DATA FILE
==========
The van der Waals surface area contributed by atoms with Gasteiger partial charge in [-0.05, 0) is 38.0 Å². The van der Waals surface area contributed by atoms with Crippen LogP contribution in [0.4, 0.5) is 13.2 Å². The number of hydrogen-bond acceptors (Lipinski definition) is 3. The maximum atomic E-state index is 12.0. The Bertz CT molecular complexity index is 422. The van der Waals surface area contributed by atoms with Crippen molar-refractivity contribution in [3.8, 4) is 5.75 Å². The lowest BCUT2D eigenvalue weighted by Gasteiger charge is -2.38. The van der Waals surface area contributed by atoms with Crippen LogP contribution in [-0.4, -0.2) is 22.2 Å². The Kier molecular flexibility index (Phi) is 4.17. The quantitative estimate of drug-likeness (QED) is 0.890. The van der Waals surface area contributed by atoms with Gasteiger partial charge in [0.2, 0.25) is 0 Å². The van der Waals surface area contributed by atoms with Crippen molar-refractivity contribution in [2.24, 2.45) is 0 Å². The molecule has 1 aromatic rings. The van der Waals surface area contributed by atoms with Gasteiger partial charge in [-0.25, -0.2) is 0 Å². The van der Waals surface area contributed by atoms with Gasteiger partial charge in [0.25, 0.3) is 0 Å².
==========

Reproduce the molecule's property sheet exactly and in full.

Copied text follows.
The van der Waals surface area contributed by atoms with Gasteiger partial charge in [-0.05, 0) is 38.0 Å². The van der Waals surface area contributed by atoms with Crippen LogP contribution in [0.4, 0.5) is 13.2 Å². The number of hydrogen-bond acceptors (Lipinski definition) is 3. The maximum atomic E-state index is 12.0. The Bertz CT molecular complexity index is 422. The van der Waals surface area contributed by atoms with Crippen molar-refractivity contribution in [3.8, 4) is 5.75 Å². The lowest BCUT2D eigenvalue weighted by Gasteiger charge is -2.38. The van der Waals surface area contributed by atoms with Crippen LogP contribution in [-0.4, -0.2) is 22.2 Å². The Kier molecular flexibility index (Phi) is 4.17. The quantitative estimate of drug-likeness (QED) is 0.890. The van der Waals surface area contributed by atoms with Gasteiger partial charge in [0.2, 0.25) is 0 Å². The van der Waals surface area contributed by atoms with Crippen molar-refractivity contribution in [2.24, 2.45) is 0 Å². The molecule has 1 aromatic rings. The van der Waals surface area contributed by atoms with Gasteiger partial charge in [-0.25, -0.2) is 0 Å². The van der Waals surface area contributed by atoms with Gasteiger partial charge in [0.25, 0.3) is 0 Å².